The mechanical clock of the 21st century on display in Neuchâtel
A highly innovative mechanical clock invented, designed and set in motion by EPFL will soon be installed in the Neuchâtel city hall. This prototype is equipped with a new type of oscillator, marking a major conceptual shift in the long history of mechanical timekeeping.
Researchers at EPFL’s Instant-Lab in Neuchâtel have developed a prototype of a mechanical clock that operates with a new type of oscillator. The oscillator, unveiled in 2014, was dubbed “IsoSpring” due to its isotropic spring. It replaces conventional clock pendulums and watch spiral spring-balance wheels.
IsoSpring has now been incorporated in a complete functional mechanical clock.
Silent and accurate, the prototype clearly resembles traditional Neuchâtel clocks. EPFL has loaned it to the city of Neuchâtel, and it is now on display in the Pas Perdus room of the town hall, across from a clock made by the famous 19th-century inventor Matthias Hipp.
No more ticking
This clock was entirely thought up and developed by EPFL’s Instant-Lab - Patek Philippe Chair in Micromechanical and Horological Design, led by Professor Simon Henein. This prototype suggests that mechanical timekeepers – watches, carriage clocks and large clocks – may soon be capable of unparalleled performance in terms of chronometric accuracy and power reserve, while still retaining mechanical simplicity.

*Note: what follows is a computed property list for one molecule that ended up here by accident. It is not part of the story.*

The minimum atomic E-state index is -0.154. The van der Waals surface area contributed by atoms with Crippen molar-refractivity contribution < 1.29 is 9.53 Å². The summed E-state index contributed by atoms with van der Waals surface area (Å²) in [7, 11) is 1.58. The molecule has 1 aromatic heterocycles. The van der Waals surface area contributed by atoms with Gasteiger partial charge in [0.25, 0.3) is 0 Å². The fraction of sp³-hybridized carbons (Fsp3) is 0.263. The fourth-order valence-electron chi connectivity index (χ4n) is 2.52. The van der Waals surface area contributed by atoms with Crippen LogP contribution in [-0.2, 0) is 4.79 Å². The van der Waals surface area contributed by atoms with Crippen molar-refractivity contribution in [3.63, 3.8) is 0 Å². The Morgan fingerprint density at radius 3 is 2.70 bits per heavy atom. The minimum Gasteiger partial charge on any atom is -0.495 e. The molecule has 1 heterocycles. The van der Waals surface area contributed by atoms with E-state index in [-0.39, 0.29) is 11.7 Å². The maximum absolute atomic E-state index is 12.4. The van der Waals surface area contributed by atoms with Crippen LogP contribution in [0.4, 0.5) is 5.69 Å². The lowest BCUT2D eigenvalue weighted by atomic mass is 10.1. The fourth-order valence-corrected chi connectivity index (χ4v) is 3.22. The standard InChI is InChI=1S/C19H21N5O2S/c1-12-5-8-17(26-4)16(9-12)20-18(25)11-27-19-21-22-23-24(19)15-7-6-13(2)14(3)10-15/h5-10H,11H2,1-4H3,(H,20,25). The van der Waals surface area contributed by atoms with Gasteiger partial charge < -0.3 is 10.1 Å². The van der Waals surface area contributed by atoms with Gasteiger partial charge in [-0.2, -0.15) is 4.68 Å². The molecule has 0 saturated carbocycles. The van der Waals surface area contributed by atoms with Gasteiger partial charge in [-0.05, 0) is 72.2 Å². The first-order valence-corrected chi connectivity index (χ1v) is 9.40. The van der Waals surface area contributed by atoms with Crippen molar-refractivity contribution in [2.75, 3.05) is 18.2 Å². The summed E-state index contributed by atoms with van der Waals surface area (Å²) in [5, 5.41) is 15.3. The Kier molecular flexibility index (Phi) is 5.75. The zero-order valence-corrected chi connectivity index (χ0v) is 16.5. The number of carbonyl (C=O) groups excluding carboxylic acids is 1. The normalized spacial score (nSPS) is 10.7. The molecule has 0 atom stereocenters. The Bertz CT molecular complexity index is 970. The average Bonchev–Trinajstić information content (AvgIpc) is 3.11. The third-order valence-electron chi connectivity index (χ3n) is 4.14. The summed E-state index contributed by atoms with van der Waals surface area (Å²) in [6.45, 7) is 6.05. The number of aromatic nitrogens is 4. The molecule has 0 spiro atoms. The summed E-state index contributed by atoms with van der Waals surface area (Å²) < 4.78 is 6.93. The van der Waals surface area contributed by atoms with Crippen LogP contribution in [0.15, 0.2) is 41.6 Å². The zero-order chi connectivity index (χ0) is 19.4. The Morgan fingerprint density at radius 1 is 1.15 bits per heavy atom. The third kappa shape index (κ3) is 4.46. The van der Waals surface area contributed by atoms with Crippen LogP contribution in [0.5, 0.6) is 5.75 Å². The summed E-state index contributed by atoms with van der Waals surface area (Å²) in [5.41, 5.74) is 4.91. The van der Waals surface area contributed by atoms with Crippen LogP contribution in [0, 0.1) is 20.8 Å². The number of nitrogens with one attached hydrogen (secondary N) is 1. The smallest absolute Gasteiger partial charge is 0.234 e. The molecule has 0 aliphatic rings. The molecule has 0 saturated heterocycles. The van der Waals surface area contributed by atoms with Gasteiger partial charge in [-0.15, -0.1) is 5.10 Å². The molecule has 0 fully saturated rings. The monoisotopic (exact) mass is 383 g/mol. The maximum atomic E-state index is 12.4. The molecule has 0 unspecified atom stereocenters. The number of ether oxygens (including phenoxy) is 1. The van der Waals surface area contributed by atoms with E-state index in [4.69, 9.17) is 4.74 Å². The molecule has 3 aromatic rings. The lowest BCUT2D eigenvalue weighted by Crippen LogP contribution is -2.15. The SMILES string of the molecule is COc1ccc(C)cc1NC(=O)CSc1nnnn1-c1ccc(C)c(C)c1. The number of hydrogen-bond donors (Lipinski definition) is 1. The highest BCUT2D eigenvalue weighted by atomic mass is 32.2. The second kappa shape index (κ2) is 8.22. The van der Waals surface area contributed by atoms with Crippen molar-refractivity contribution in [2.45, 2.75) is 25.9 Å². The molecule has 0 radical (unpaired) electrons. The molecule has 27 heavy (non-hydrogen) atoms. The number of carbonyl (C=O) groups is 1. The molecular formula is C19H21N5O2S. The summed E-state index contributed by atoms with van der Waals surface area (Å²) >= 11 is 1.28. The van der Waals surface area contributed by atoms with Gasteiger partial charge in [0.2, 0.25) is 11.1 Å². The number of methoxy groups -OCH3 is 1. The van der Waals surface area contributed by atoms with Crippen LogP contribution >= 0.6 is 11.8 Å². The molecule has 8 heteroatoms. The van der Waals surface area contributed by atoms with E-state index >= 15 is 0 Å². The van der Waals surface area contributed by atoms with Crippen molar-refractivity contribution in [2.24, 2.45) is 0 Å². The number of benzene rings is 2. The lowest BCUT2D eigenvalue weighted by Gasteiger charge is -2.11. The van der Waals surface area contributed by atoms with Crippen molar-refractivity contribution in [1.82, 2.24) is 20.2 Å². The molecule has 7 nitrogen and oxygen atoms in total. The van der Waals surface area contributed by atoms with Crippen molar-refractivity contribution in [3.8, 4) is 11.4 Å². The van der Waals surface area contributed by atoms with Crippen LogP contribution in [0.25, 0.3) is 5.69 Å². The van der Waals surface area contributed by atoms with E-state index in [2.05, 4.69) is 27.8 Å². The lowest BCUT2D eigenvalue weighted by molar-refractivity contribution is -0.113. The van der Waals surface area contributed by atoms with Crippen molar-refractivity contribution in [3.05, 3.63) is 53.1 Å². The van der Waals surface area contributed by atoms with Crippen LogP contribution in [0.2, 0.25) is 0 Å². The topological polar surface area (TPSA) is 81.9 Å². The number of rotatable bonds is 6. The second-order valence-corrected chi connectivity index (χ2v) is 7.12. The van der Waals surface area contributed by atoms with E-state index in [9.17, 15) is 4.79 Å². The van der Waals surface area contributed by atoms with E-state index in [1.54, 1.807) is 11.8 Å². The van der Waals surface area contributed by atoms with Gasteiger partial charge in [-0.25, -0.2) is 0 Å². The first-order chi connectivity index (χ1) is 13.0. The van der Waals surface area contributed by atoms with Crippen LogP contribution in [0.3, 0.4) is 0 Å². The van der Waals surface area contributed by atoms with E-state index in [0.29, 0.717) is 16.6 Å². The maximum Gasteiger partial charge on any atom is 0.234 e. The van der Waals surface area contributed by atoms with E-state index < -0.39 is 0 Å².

The IsoSpring concept allows watchmakers to make the leap from conventional timebases with a back-and-forth movement to continuous unidirectional trajectories. Thanks to this breakthrough, time is once again silent and continuous. The oscillator functions without an escapement, the component that produces the stop-and-go motion and the signature ticking sound. Conventional movements have now been radically simplified.
The use of “compliant mechanisms” obviates the need for conventional pivots. This means that there is no friction or wear-and-tear and that no lubrication is necessary. This also reduces energy losses in the oscillator by more than one order of magnitude.
EPFL has filed two patent applications, and the researchers are now working on miniaturizing their invention. The watchmaking industry is extremely interested in this new oscillator.
An oscillator inspired by the heavens
The rotating mechanism came straight out of Isaac Newton’s 17th-century description of how planets orbit around the sun. “Technically, this invention could have happened in the 17th century. But as far as we know, no one else has thought of it since then,” says Henein, who holds the Patek Philippe Chair and runs Instant-Lab. “That makes our clock both revolutionary and traditional, two factors highly appreciated by the watchmaking industry.”
Neuchâtel, center of horological research
On the IsoSpring clock, a small face displaying hours and minutes sits below a large face showing the fluid and uninterrupted movement of the second hand. The oscillator, which replaces the pendulum, orbits in a horizontal plane on top of the clock.
“This clock embodies history, science, innovation, workmanship and industry,” says Ilan Vardi, co-inventor of IsoSpring. “It is a fitting symbol of the Neuchâtel region, the global center of horological and micromechanical research. It’s easy to forget, but major inventions in timekeeping – such as the quartz watch – took place in this region.”
The opportunity to display the new clock in the heart of the city of Neuchâtel and take the research out of the ivory tower has particular resonance for the researchers at EPFL's Neuchâtel outpost. “We were very warmly welcomed by city officials,” says Henein.
For Christine Gaillard, the Neuchâtel city councilor in charge of education, this project also shows people the “important role played by EPFL in Neuchâtel in innovation and in watchmaking, where tradition and research go hand in hand.”